A's win 10th straight game -- for now

May 28th, 2019

OAKLAND -- implemented some changes at the plate before a game against the Indians last week as he entered that series in a 3-for-23 slump. The results immediately paid off as he homered that night, and he’s been on a tear ever since.

Chapman picked up another two hits, including a home run for a third consecutive game, as the A’s defeated the Angels, 8-5, on Monday at the Oakland Coliseum. The win was the 10th straight for the A's, pending the completion of their game against the Tigers on May 19, which was suspended due to inclement weather and will be completed on Sept. 6. Oakland led that game, 5-3, in the seventh inning at the point it was suspended. During the win streak, the A's have jumped back into the thick of the American League West race, moving from fifth (19-25, 9 1/2 games back) to second (29-25, 6 1/2) behind the Astros. They're also tied with Boston for the second AL Wild Card.

The A’s have received contributions up and down the order throughout the streak, which is now their longest since 2006, but Chapman has found himself in the middle of most of the offensive outbursts. He’s 11-for-30 (.367) in his last eight games with four home runs, two doubles and eight RBIs.

“He finds a way to contribute every day,” manager Bob Melvin said. “When he’s seeing it good, it’s tough to get him out. He hits the ball as hard as anybody in the league.”

Chapman’s solo blast off Angels reliever Luis Garcia was one of his more impressive this season. He turned on a 96 mph fastball that was riding inside, and hit a screaming liner that just managed to stay to the right of the left-field foul pole with an exit velocity of 113.3 mph, according to Statcast.

“I knew he had good life on his fastball and I just took a good swing the pitch before,” Chapman said. “I wasn’t sure if I would get to that pitch, it had some run on it. Luckily, I kept it fair.”

The adjustments Chapman worked on with hitting coach Darren Bush in Cleveland involved a repositioning of his hands to go further back in his stance. It wasn’t a major retooling of his swing, rather a simplification of things at the plate -- something Chapman often does over the course of a season to recalibrate himself.

“The season is all about making adjustments, and for me, it’s all about feel,” Chapman said. “I wasn’t feeling right there for a little bit, just because I wasn’t able to find my hands. I was able to bear down, and the way I feel at the plate right now, I’ve just been able to roll with it. I know there will be ups and downs, just have to keep pushing.”

The home run in the seventh to give the A’s an insurance run was Chapman’s 14th of the year and one of three A’s homers on the day, as they’ve now hit 30 in their last 13 games. The other two came from and , both hitters at the bottom of the order who continue to lengthen the offensive production.

“Just like when we score late and take pressure off the bullpen, when the bottom of the lineup gets on base and scores runs, it takes pressure off the top,” Chapman said. “Everyone takes a good at-bat and does their part, which is when everything falls into place.”

Bassitt working through struggles

A’s starter  surrendered a season-high five earned runs after entering the day having allowed three or fewer in each of his first six starts. He grinded out five innings, which was actually longer than his previous outing of a season-low 3 2/3 frames, but struggled with command as he hit two batters in a game for the first time since 2015.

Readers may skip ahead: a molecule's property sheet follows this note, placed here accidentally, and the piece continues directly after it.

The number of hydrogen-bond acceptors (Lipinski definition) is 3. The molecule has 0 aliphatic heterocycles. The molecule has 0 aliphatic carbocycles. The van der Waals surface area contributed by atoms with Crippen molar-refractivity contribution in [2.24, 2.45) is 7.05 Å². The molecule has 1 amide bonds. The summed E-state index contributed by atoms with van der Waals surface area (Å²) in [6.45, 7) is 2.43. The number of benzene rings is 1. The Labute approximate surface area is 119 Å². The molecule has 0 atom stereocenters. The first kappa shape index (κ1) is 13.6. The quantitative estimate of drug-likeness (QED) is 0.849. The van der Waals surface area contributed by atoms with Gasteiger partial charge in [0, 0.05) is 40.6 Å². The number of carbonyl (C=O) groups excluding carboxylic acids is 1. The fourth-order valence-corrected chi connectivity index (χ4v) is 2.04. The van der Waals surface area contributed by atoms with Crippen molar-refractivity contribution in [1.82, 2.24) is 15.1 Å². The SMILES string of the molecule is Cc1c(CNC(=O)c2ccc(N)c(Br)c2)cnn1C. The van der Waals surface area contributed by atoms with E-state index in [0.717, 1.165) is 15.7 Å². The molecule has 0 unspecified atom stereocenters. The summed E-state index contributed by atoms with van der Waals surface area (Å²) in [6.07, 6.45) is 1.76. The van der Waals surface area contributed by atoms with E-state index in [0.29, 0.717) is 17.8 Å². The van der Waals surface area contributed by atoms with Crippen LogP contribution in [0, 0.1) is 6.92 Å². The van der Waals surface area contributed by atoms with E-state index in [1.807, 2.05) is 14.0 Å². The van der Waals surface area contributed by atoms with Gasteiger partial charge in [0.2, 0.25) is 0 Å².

Bassitt said he’s dealing with fatigue, moreso with his whole body than his arm. It’s an issue he said also affected him in his previous outing, but he does not expect it to last much longer.

“I’m going through a little rough patch, physically,” Bassitt said. “You hit walls throughout the year, and I’m kind of going through one. Luckily, we’ve still been getting wins out of it.

“My arm feels great, it’s more about just my body feeling tired. I didn’t really have it today.”

Bassitt turned it over to the A’s bullpen, which saw five relievers combine to shut the door on the Angels.  picked up his 11th save of the year with a scoreless ninth.

What offensive struggles?

It’s amazing what two weeks can do. In the 23 games prior to their current power surge, the A’s homered just 15 times. Now, they’re starting to look more like the team that clubbed 227 home runs last year, which was good for third in the Majors.

“I think we were talking two weeks ago and people were freaking out about our offense,” Bassitt said. “Now it’s like, ‘Well, here it is!’ We have one of the best offenses in the league. We knew this was coming and it’s here.”

Most of those recent home runs have come without slugger , who is currently on the 10-day injured list. But before the ‘Can the A’s win long term with Davis?’ questions even start, Chapman made sure to shut that potential notion down after Monday’s win.

“This season started out slow and we still don’t have KD back,” Chapman said. “I want it to go on record that we really need him back. That dude’s our best player and we need him back.”

Going streaking

There are multiple streaks within the winning streak the A’s currently ride.

 extended his hitting streak to a career-high 10 games, hitting his fifth double in the past six games. Phegley’s solo home run off former teammate Trevor Cahill in the fifth was also his second consecutive game with a home run.

, who was back in the lineup after missing the previous two games with a stomach illness, went 2-for-4 with a double and two RBIs, extending his on-base streak to 23 games. The 23-game on-base streak is the longest active streak in the Majors and also ties his career high.

“It can be a relentless lineup from top to bottom,” Melvin said. “We have a deep lineup when we’re swinging well.”